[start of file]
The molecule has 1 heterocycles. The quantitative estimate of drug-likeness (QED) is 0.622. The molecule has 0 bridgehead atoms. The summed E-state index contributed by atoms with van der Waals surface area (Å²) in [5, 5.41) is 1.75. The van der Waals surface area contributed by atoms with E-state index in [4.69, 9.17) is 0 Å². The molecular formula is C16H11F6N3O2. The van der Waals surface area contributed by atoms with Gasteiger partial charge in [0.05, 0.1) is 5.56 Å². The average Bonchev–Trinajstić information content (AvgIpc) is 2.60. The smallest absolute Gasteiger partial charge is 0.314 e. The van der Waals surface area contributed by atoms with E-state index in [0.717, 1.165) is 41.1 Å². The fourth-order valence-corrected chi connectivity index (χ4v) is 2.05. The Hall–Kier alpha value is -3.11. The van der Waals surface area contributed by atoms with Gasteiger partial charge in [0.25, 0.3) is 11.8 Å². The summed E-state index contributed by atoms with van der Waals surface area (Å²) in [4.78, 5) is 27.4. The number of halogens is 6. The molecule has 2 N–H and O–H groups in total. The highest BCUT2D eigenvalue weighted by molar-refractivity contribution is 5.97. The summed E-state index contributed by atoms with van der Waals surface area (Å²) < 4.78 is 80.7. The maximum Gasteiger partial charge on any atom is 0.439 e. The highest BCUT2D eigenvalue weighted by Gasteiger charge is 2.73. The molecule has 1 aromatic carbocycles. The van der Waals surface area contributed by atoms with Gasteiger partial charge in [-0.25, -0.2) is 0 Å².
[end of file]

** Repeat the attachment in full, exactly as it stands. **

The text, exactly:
The molecule has 1 heterocycles. The quantitative estimate of drug-likeness (QED) is 0.622. The molecule has 0 bridgehead atoms. The summed E-state index contributed by atoms with van der Waals surface area (Å²) in [5, 5.41) is 1.75. The van der Waals surface area contributed by atoms with E-state index in [4.69, 9.17) is 0 Å². The molecular formula is C16H11F6N3O2. The van der Waals surface area contributed by atoms with Gasteiger partial charge in [0.05, 0.1) is 5.56 Å². The average Bonchev–Trinajstić information content (AvgIpc) is 2.60. The smallest absolute Gasteiger partial charge is 0.314 e. The van der Waals surface area contributed by atoms with E-state index in [0.717, 1.165) is 41.1 Å². The fourth-order valence-corrected chi connectivity index (χ4v) is 2.05. The Hall–Kier alpha value is -3.11. The van der Waals surface area contributed by atoms with Gasteiger partial charge in [0.25, 0.3) is 11.8 Å². The summed E-state index contributed by atoms with van der Waals surface area (Å²) in [4.78, 5) is 27.4. The number of halogens is 6. The molecule has 2 N–H and O–H groups in total. The highest BCUT2D eigenvalue weighted by molar-refractivity contribution is 5.97. The summed E-state index contributed by atoms with van der Waals surface area (Å²) < 4.78 is 80.7. The maximum Gasteiger partial charge on any atom is 0.439 e. The highest BCUT2D eigenvalue weighted by Gasteiger charge is 2.73. The molecule has 1 aromatic carbocycles. The van der Waals surface area contributed by atoms with Gasteiger partial charge in [-0.25, -0.2) is 0 Å².